According to the Rajput bards, Chauhan is one of the four Agnikula or ‘fire sprung’ clans who were created by the Gods in the anali kund or ‘fountain of fire’ on Mount Abu to fight against the Asuras or demons. Chauhan is also one of the 36 ruling races of the Rajputs.
Agnikula origin was perpetuated by Raso from the 16th century onwards. Chauhan gotracharya: Samved, Somvansh, Madhyandini Shakha, Gotracharya is used for marriage relationship and has not changed from time immemorial. Chauhans are termed as Agnivanshi khstriyas.
According to the Rajput bards the Chauhan is one of the four Agnikula or ‘fire sprung’ tribes who were created by the gods in the Agni kund or ‘fountain of fire’on Mount Abu to fight against the Asuras or demons. There was an Asur Named Dhunda at Mount Abu. All Rajputs of the world were unable to kill him. Then Guru Vashistha make a Yagya at Mount Abu. In the agni of that Yagya 4 Rajputs took Birth Ist was solanki, 2nd was Parmar ,3rd was parihar but those 3 were also unable to kill asur Dhundha. Then 4th birth from that Kund Was Anhil, his name was Anhil, Guru Vashishtha take the 4 Swear from Anhil those were Satya, Dharm,Karm & Daya, those were 4 Aans for Anhil So he named as The follower of charaans ie. Chauhan.The Anhil killed that Asur Dhundha & free the Earth from Asurs. Chauhan is also one of the 36 ruling races of the Rajputs. Chauhans were mainly used as foot soldiers in many battles due to their huge population.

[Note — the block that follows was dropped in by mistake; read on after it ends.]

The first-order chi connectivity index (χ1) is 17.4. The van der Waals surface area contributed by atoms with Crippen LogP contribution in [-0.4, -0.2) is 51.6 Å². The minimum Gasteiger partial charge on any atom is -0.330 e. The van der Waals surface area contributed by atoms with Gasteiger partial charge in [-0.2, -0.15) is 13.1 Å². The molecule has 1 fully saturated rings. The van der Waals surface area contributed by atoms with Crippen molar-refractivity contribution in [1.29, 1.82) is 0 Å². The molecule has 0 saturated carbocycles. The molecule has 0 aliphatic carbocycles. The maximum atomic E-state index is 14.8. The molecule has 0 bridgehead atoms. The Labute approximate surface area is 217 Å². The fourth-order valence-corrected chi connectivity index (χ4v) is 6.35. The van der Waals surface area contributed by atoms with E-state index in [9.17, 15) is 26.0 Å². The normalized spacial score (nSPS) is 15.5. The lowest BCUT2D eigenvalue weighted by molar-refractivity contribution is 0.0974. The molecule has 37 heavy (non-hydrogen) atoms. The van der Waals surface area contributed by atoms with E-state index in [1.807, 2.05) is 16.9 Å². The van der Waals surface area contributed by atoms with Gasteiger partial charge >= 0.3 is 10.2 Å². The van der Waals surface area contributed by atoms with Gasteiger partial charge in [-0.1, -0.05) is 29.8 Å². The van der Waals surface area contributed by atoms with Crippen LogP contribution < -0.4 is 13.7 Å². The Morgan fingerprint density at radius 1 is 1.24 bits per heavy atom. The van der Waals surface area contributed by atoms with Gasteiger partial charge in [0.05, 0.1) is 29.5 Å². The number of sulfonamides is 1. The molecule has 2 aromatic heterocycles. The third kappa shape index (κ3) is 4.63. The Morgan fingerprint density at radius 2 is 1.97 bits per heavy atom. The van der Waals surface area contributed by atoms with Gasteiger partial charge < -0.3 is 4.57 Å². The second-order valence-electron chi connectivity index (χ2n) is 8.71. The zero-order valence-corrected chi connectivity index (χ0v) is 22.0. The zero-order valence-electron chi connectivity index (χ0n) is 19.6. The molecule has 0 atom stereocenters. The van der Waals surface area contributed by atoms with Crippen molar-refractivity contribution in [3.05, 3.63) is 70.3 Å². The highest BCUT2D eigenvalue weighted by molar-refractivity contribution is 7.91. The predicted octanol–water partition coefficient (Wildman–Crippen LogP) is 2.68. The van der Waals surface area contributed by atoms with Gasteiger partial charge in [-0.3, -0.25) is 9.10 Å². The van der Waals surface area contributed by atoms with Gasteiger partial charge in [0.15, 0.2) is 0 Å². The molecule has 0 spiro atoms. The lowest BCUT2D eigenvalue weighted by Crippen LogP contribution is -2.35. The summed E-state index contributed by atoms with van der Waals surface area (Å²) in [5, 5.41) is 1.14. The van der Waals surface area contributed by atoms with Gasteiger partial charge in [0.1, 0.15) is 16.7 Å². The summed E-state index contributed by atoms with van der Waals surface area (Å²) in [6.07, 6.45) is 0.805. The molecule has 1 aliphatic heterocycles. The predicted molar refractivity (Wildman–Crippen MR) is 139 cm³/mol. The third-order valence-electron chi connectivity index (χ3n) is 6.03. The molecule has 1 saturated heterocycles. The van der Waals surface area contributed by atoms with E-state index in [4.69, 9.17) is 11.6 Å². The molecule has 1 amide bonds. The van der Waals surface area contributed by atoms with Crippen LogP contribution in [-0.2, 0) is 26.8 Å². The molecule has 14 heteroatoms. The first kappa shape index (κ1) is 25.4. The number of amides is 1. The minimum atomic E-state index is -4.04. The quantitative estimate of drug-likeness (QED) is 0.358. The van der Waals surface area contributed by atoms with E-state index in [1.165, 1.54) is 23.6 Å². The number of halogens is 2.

The Chauhan dynasty flourished from the 8th to 12th centuries AD. It was one of the four main Rajput dynasties of that era, the others being Pratiharas, Paramaras and Chalukyas. Chauhan dynasties established themselves in several places in North India and in the state ofGujarat in Western India. They were also prominent at Sirohi in the southwest of Rajputana, and at Bundi and Kota in the east. Inscriptions also associate them with Sambhar, the salt lake area in the Amber (later Jaipur) district (the Sakhambari branch remained near lake Sambhar and married into the ruling Gurjara-Pratihara, who then ruled an empire in Northern India). Chauhans adopted a political policy that saw them indulge largely in campaigns against the Chalukyas and the invading Muslim hordes. In the 11th century they founded the city of Ajayameru (Ajmer) in the southern part of their kingdom, and in the 12th century captured Dhilika (the ancient name of Delhi) from the Tomaras and annexed some of their territory along the Yamuna River. Prithviraj III has become famous in folk tales and historical literature as the Chauhan king of Delhi who resisted the Muslim attack in the First Battle of Tarain (1191). Armies from other Rajput kingdoms, including Mewar assisted him. However, Prithviraj was defeated in the Second Battle of Tarain the following year. This failure ushered in Muslim rule in North India in the form of the Slave Dynasty, the first of the Delhi Sultanates.